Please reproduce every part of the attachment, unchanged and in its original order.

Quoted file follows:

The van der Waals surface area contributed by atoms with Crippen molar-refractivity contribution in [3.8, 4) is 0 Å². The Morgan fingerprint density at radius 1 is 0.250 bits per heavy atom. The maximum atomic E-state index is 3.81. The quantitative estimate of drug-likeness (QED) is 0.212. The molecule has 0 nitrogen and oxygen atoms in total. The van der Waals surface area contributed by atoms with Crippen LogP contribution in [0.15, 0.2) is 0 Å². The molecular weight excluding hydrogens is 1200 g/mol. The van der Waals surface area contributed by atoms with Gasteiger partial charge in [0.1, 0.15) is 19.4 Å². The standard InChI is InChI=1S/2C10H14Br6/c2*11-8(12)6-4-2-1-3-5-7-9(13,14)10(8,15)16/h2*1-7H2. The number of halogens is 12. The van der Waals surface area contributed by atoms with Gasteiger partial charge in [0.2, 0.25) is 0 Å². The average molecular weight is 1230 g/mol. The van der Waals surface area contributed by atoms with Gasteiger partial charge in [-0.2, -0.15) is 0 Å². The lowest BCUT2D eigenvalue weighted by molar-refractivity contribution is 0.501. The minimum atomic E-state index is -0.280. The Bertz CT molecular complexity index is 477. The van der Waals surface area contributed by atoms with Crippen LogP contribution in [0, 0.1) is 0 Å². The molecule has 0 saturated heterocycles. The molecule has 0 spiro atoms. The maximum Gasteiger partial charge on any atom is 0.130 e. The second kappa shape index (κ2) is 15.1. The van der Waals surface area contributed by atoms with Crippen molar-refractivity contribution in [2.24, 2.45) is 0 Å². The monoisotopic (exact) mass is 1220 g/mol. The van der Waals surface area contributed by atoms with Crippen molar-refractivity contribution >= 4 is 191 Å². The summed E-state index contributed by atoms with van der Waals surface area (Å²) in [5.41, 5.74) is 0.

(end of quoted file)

The van der Waals surface area contributed by atoms with Crippen molar-refractivity contribution in [3.8, 4) is 0 Å². The Morgan fingerprint density at radius 1 is 0.250 bits per heavy atom. The maximum atomic E-state index is 3.81. The quantitative estimate of drug-likeness (QED) is 0.212. The molecule has 0 nitrogen and oxygen atoms in total. The van der Waals surface area contributed by atoms with Crippen LogP contribution in [0.15, 0.2) is 0 Å². The molecular weight excluding hydrogens is 1200 g/mol. The van der Waals surface area contributed by atoms with Gasteiger partial charge in [0.1, 0.15) is 19.4 Å². The standard InChI is InChI=1S/2C10H14Br6/c2*11-8(12)6-4-2-1-3-5-7-9(13,14)10(8,15)16/h2*1-7H2. The number of halogens is 12. The van der Waals surface area contributed by atoms with Gasteiger partial charge in [0.2, 0.25) is 0 Å². The average molecular weight is 1230 g/mol. The van der Waals surface area contributed by atoms with Gasteiger partial charge in [-0.2, -0.15) is 0 Å². The lowest BCUT2D eigenvalue weighted by molar-refractivity contribution is 0.501. The minimum atomic E-state index is -0.280. The Bertz CT molecular complexity index is 477. The van der Waals surface area contributed by atoms with Crippen LogP contribution in [0, 0.1) is 0 Å². The molecule has 0 saturated heterocycles. The molecule has 0 spiro atoms. The maximum Gasteiger partial charge on any atom is 0.130 e. The second kappa shape index (κ2) is 15.1. The van der Waals surface area contributed by atoms with Crippen molar-refractivity contribution in [2.24, 2.45) is 0 Å². The monoisotopic (exact) mass is 1220 g/mol. The van der Waals surface area contributed by atoms with Crippen molar-refractivity contribution >= 4 is 191 Å². The summed E-state index contributed by atoms with van der Waals surface area (Å²) in [5.41, 5.74) is 0.